Reseeing the early scenes of 'Tamara Drewe', I got the queasy feeling that Frears was pushing too hard. Some of the comedy struck me as strident. When Nicholas first spots the new-nosed Tamara in her short shorts, he's coaxing the cork off a champagne bottle held between his thighs; sure enough, the cork pops and the liquid squirts out incriminatingly, before Beth pats down his stained trousers. Even a sympathetic viewer has to tread carefully in the first half-hour, as acutely observed humor vies with the more obvious farce of pratfalls and eggs tossed at car windshields. But — not to make the suspense too excruciating — I surrendered midway through to the film, to the wayward torque of its plot and the near-perfect pitch of its acting ensemble.

Just to name two: Arterton, 24, made a splash in two St. Trinian's girl-school comedies before becoming the babe du jour in Quantum of Solace, Clash of the Titans and Prince of Persia. Her sudden star status mystified me, her appeal alluded me, until this film, which raises her on-screen IQ to her va-va-voom level, and to which she applies the sultry steam of a woman lately used to being pawed and adored. As for Allam, he has to be considered one of the supreme Brit actors of stage (as the original Javert in the musical Les Misérables, as Willy Brandt in Michael Frayn's Democracy), television (the sulky Tory minister in The Thick of It) and now movies. His Nicholas is a wonderfully conniving bastard, using his claret baritone to purr evasions to Beth and peddle false modesty to his literary groupies ("I simply pander to popular taste… I'm just earning a crust") before tiptoeing off to one of a hundred adulteries. Just thinking of Allam's performance plants a sheepish smile on my face.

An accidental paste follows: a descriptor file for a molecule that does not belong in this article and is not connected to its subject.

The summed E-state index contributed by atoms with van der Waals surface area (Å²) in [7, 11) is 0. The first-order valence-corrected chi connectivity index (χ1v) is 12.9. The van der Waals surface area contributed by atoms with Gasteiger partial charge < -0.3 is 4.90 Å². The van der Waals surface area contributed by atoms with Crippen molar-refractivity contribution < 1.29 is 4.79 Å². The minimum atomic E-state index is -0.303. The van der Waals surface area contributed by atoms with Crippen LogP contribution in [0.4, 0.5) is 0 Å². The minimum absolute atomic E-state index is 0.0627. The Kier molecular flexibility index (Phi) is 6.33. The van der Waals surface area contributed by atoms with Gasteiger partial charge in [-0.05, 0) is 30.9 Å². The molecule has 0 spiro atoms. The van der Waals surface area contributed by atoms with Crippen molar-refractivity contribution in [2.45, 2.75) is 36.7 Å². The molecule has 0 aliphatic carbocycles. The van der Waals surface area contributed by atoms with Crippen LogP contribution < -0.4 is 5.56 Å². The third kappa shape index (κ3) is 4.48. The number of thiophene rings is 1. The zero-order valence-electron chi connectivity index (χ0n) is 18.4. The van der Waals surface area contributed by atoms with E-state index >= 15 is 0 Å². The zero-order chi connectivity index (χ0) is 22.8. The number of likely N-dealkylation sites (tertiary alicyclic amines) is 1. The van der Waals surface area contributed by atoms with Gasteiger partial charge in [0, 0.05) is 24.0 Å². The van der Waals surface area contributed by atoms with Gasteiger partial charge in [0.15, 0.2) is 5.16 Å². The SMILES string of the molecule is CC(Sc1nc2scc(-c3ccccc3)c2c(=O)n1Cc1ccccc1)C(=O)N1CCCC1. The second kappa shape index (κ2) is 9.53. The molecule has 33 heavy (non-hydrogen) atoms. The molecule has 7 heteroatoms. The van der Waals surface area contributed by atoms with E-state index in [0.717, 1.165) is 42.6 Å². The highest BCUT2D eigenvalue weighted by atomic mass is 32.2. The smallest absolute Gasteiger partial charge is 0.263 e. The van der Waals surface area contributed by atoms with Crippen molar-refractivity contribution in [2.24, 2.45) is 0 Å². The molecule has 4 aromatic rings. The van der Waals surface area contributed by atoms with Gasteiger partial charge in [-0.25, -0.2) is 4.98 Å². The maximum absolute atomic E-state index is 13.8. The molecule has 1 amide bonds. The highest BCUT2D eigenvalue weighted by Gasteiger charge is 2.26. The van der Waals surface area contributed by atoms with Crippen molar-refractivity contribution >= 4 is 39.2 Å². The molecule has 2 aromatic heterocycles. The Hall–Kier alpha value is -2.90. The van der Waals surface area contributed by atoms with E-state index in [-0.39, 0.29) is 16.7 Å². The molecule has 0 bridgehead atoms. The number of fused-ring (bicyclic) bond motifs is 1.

Frears, 69, has been making films for more than 40 years, alternating quirky British indies (Gumshoe, My Beautiful Laundrette, The Van, Dirty Pretty Things, The Queen) with more medium-budget films featuring American stars (Michelle Pfeiffer in Dangerous Liaisons, Dustin Hoffman in Hero, Julia Roberts in Mary Reilly). No lofty auteur, Frears makes films that, usually, are exactly as good as their scripts; he's one of the last and most honorable directors for hire. And here he has a crafty, twisty screenplay by Moira Buffini, based on Posy Simmonds' graphic novel that first appeared as an illustrated serial in The Guardian.

If you detect the whiff of a classic plot in the movie's shenanigans, you're right: Tamara Drewe is a lightly comic update of Thomas Hardy's Far from the Madding Crowd. (Simmonds' earlier graphic novel, also serialized in The Guardian, was called Gemmy Bovery.) For those who know the novel, or remember the 1967 film adaptation, Tamara is Bathsheba (Julie Christie), Andy is Gabriel Oak (Alan Bates), Nicholas is a nastier version of William Boldwood (Peter Finch), Ben is Sgt. Frank Tracy (Terence Stamp) with a beat you can dance to, and Jody is the lovelorn Fanny Robin (Prunella Ransome). There's something for English majors and classic-film lovers, as well as for seekers of a randy good time.

So here's my second and final verdict on the movie: it's as captivating as its heroine — before she had her nose job. That's no crucial blemish. Even a beaky creature like this one has enough wit and charm to win over audiences, whatever the venue or time of year.